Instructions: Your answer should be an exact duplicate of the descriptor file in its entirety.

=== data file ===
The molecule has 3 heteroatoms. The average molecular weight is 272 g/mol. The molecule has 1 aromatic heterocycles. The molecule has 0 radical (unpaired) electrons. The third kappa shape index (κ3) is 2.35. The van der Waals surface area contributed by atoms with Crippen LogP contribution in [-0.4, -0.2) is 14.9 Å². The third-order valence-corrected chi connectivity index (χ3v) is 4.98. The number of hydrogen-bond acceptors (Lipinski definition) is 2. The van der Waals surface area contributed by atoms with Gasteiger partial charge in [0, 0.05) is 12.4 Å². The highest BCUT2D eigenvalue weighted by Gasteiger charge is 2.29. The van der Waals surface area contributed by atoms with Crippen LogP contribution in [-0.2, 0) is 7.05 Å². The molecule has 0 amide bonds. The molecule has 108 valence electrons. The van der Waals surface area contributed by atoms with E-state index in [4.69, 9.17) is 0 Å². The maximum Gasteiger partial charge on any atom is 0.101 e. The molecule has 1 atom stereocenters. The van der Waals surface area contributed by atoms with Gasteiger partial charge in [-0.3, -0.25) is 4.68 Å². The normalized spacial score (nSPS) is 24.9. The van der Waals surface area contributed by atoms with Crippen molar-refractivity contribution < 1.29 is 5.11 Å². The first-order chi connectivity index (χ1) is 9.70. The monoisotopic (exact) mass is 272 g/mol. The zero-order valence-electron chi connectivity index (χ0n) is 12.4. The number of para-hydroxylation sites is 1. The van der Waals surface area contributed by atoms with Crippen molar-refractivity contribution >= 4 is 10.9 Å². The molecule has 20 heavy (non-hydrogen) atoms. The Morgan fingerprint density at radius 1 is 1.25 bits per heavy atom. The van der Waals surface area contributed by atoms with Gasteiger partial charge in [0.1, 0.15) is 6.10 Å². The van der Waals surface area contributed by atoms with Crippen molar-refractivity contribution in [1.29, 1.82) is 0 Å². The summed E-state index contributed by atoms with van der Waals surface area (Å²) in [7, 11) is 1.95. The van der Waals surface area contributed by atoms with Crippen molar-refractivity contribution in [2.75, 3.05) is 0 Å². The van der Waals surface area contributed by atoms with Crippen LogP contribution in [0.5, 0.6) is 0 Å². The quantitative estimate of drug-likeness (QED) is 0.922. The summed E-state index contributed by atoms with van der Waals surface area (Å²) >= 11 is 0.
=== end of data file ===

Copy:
The molecule has 3 heteroatoms. The average molecular weight is 272 g/mol. The molecule has 1 aromatic heterocycles. The molecule has 0 radical (unpaired) electrons. The third kappa shape index (κ3) is 2.35. The van der Waals surface area contributed by atoms with Crippen LogP contribution in [-0.4, -0.2) is 14.9 Å². The third-order valence-corrected chi connectivity index (χ3v) is 4.98. The number of hydrogen-bond acceptors (Lipinski definition) is 2. The van der Waals surface area contributed by atoms with Gasteiger partial charge in [0, 0.05) is 12.4 Å². The highest BCUT2D eigenvalue weighted by Gasteiger charge is 2.29. The van der Waals surface area contributed by atoms with Crippen LogP contribution in [-0.2, 0) is 7.05 Å². The molecule has 0 amide bonds. The molecule has 108 valence electrons. The van der Waals surface area contributed by atoms with E-state index in [4.69, 9.17) is 0 Å². The maximum Gasteiger partial charge on any atom is 0.101 e. The molecule has 1 atom stereocenters. The van der Waals surface area contributed by atoms with Gasteiger partial charge in [-0.3, -0.25) is 4.68 Å². The normalized spacial score (nSPS) is 24.9. The van der Waals surface area contributed by atoms with Crippen molar-refractivity contribution < 1.29 is 5.11 Å². The first-order chi connectivity index (χ1) is 9.70. The monoisotopic (exact) mass is 272 g/mol. The zero-order valence-electron chi connectivity index (χ0n) is 12.4. The number of para-hydroxylation sites is 1. The van der Waals surface area contributed by atoms with Crippen molar-refractivity contribution >= 4 is 10.9 Å². The molecule has 20 heavy (non-hydrogen) atoms. The Morgan fingerprint density at radius 1 is 1.25 bits per heavy atom. The van der Waals surface area contributed by atoms with Gasteiger partial charge in [0.1, 0.15) is 6.10 Å². The van der Waals surface area contributed by atoms with Crippen molar-refractivity contribution in [1.29, 1.82) is 0 Å². The summed E-state index contributed by atoms with van der Waals surface area (Å²) in [7, 11) is 1.95. The van der Waals surface area contributed by atoms with Crippen molar-refractivity contribution in [2.75, 3.05) is 0 Å². The van der Waals surface area contributed by atoms with Crippen LogP contribution in [0.5, 0.6) is 0 Å². The quantitative estimate of drug-likeness (QED) is 0.922. The summed E-state index contributed by atoms with van der Waals surface area (Å²) >= 11 is 0.